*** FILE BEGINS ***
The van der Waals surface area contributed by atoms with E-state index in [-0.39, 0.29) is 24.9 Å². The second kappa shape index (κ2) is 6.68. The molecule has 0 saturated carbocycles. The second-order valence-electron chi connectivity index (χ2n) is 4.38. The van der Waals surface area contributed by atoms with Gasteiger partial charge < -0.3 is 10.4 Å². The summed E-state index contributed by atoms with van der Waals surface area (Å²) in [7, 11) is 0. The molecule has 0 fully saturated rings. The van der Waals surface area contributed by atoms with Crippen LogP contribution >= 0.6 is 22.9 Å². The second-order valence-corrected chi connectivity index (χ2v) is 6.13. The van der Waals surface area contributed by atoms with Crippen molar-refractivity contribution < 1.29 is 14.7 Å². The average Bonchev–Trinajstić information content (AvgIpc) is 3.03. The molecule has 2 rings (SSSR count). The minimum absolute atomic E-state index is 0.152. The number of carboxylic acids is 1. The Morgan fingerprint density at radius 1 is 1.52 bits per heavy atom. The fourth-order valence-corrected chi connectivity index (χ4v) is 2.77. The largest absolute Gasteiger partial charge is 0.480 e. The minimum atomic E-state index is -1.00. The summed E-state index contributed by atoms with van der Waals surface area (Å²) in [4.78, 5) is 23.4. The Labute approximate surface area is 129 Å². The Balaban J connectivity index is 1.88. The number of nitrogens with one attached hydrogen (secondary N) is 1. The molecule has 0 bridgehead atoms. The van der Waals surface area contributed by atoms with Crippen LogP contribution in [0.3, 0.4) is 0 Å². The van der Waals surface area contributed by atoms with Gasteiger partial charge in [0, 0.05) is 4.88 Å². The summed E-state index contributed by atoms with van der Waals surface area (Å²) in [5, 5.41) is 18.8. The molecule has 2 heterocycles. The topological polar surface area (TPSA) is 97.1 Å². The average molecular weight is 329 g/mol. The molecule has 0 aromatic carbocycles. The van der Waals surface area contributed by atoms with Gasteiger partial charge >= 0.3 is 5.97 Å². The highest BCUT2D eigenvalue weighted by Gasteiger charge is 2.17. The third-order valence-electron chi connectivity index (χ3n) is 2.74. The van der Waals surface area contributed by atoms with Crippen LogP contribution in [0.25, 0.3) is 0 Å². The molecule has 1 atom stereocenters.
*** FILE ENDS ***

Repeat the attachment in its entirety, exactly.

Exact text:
The van der Waals surface area contributed by atoms with E-state index in [-0.39, 0.29) is 24.9 Å². The second kappa shape index (κ2) is 6.68. The molecule has 0 saturated carbocycles. The second-order valence-electron chi connectivity index (χ2n) is 4.38. The van der Waals surface area contributed by atoms with Gasteiger partial charge < -0.3 is 10.4 Å². The summed E-state index contributed by atoms with van der Waals surface area (Å²) in [7, 11) is 0. The molecule has 0 fully saturated rings. The van der Waals surface area contributed by atoms with Crippen LogP contribution >= 0.6 is 22.9 Å². The second-order valence-corrected chi connectivity index (χ2v) is 6.13. The van der Waals surface area contributed by atoms with Crippen molar-refractivity contribution < 1.29 is 14.7 Å². The average Bonchev–Trinajstić information content (AvgIpc) is 3.03. The molecule has 2 rings (SSSR count). The minimum absolute atomic E-state index is 0.152. The number of carboxylic acids is 1. The Morgan fingerprint density at radius 1 is 1.52 bits per heavy atom. The fourth-order valence-corrected chi connectivity index (χ4v) is 2.77. The largest absolute Gasteiger partial charge is 0.480 e. The minimum atomic E-state index is -1.00. The summed E-state index contributed by atoms with van der Waals surface area (Å²) in [4.78, 5) is 23.4. The Labute approximate surface area is 129 Å². The Balaban J connectivity index is 1.88. The number of nitrogens with one attached hydrogen (secondary N) is 1. The molecule has 0 bridgehead atoms. The van der Waals surface area contributed by atoms with Crippen LogP contribution in [0.3, 0.4) is 0 Å². The van der Waals surface area contributed by atoms with Gasteiger partial charge in [0, 0.05) is 4.88 Å². The summed E-state index contributed by atoms with van der Waals surface area (Å²) in [5, 5.41) is 18.8. The molecule has 2 heterocycles. The topological polar surface area (TPSA) is 97.1 Å². The average molecular weight is 329 g/mol. The molecule has 0 aromatic carbocycles. The van der Waals surface area contributed by atoms with Gasteiger partial charge >= 0.3 is 5.97 Å². The highest BCUT2D eigenvalue weighted by Gasteiger charge is 2.17. The third-order valence-electron chi connectivity index (χ3n) is 2.74. The van der Waals surface area contributed by atoms with Crippen LogP contribution in [0.25, 0.3) is 0 Å². The molecule has 1 atom stereocenters.